Now we have seemed to move on to realism with novels like The Fault in our Stars, and Fangirl, or really, anything by Rainbow Rowell. The interesting thing about young adult literature and the trends that emerge from within the genre is that they don’t mimic adult publishing at all. That might be the natural suggestion, but in fact most young adult novelists are not looking at adult work for inspiration, but rather, refreshing the genre from within. This makes young adult work, in essence, some of the most innovative literature being released today, even with the advent of “copycat” writers – that is, writers who capitalize on whatever trend is being marketed aggressively at whatever time they choose to publish.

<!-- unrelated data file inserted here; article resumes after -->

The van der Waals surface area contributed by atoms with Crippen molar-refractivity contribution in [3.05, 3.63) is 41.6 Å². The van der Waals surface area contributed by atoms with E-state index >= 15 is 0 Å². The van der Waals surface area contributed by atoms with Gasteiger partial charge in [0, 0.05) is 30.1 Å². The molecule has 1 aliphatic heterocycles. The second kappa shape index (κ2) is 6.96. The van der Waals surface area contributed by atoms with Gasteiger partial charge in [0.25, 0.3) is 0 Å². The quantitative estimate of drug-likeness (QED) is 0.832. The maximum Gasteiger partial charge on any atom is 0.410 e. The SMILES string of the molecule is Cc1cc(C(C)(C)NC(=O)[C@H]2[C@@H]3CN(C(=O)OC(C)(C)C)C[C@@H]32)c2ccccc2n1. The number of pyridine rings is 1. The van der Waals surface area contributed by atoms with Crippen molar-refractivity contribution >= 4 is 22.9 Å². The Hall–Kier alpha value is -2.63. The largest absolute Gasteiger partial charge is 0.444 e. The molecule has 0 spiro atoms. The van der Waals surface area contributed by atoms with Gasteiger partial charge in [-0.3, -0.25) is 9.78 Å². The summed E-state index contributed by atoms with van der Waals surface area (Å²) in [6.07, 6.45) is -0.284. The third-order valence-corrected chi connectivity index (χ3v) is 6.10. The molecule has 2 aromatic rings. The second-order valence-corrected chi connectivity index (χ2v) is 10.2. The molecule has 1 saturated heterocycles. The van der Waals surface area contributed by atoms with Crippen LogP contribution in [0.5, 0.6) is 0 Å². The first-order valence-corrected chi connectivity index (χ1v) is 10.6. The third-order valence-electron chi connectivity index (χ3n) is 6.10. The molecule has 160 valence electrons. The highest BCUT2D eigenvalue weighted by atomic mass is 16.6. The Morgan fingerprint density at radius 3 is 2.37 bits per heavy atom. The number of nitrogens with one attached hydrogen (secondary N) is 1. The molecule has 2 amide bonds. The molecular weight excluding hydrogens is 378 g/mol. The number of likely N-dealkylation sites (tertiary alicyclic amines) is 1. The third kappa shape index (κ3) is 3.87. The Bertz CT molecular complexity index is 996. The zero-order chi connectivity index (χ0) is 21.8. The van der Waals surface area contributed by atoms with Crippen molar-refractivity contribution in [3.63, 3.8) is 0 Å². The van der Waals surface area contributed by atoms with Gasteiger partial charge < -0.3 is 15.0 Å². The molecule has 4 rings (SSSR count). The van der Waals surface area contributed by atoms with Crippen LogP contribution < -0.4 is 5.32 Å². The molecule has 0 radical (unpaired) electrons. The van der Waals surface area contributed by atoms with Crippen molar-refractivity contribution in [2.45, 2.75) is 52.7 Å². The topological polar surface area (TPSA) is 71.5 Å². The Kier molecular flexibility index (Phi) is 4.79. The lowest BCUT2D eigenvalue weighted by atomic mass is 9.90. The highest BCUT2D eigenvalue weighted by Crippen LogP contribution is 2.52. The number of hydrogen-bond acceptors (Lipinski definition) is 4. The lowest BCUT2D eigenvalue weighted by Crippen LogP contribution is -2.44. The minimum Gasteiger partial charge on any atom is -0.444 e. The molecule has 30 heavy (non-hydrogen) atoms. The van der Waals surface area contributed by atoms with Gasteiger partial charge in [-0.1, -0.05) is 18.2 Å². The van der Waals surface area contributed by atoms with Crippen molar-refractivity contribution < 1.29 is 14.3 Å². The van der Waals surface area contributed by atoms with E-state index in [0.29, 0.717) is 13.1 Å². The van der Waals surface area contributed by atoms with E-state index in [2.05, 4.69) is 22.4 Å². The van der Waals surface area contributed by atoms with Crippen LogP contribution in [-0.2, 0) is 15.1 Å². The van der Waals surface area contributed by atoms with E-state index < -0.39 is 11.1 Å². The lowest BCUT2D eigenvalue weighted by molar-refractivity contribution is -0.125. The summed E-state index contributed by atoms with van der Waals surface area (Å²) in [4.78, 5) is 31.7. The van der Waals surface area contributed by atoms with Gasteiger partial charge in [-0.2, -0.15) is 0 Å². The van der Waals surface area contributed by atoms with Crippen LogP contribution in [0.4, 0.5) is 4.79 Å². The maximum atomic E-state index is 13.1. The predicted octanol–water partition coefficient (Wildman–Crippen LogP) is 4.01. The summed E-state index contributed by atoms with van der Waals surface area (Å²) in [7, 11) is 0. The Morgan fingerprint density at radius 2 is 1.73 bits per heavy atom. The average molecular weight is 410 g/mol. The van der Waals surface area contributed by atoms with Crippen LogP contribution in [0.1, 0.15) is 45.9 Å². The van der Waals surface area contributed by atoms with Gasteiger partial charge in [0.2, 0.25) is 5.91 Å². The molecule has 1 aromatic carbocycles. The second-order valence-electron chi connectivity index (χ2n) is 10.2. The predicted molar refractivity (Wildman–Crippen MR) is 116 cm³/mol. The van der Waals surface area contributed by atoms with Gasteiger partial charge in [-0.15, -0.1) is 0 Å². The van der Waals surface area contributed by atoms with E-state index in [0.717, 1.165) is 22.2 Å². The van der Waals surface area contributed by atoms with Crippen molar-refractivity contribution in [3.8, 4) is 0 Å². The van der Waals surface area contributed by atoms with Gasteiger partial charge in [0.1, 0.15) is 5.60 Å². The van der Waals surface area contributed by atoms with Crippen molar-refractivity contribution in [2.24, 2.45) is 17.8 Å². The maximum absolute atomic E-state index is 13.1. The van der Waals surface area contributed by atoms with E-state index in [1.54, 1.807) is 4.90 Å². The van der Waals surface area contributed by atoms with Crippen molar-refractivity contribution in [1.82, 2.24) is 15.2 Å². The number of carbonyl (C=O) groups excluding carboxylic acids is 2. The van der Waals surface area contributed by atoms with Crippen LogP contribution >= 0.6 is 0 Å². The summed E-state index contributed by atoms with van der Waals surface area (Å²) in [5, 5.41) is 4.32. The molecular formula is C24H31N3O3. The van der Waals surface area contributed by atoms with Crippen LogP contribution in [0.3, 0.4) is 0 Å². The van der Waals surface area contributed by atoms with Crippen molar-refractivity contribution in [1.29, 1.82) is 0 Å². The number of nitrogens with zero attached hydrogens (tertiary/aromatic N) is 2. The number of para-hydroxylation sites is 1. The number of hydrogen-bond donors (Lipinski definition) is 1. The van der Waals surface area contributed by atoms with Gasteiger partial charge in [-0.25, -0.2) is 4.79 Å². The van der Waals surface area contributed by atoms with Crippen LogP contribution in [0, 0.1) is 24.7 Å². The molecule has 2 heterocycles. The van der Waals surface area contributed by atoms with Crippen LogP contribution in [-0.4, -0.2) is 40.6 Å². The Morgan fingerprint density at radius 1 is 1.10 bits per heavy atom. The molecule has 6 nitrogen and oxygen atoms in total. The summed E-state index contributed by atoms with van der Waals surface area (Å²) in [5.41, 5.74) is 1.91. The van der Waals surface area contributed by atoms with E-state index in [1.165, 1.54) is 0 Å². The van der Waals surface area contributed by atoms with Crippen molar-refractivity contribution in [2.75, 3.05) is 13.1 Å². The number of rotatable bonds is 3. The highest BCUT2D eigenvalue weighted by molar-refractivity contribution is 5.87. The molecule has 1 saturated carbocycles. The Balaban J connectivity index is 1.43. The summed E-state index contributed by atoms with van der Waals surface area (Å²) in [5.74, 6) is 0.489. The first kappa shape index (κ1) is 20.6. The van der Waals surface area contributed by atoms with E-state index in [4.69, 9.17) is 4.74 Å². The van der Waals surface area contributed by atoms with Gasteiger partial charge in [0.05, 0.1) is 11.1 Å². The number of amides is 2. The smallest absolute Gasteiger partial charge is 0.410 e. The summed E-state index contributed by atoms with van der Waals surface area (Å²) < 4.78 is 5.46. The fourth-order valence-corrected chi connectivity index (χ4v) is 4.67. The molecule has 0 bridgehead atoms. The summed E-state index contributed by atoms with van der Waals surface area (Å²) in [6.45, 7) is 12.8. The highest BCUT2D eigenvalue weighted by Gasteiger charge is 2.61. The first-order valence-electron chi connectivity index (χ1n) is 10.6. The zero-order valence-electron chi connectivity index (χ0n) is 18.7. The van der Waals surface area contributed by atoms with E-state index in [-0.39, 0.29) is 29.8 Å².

This innovation, or rather, the shifting of trends in a relatively quick and seamless manner is, in my opinion, comes about because of two specific reasons. The first is authors themselves, particularly authors like Phillip Pullman, Neil Gaiman, and John Green, who are not ashamed (even as bloggers and writers try to shame them and their readership for writing for children and young people) to write exclusively, or maybe in the case of Neil Gaiman as least intentionally for young audiences. Pullman himself has said that people need to stop asking him when he’s going to start “writing for real people,” comparing it to asking pediatricians when they’re going to start treating adults, as if there is something only half-formed and childish about serving a younger population. That implies that these writers understand that literature formed for young people is inherently literature formed for young people and does not need to mirror adult literature or “prepare” young people for adult literature, but rather accepts the genre as a literature world into itself.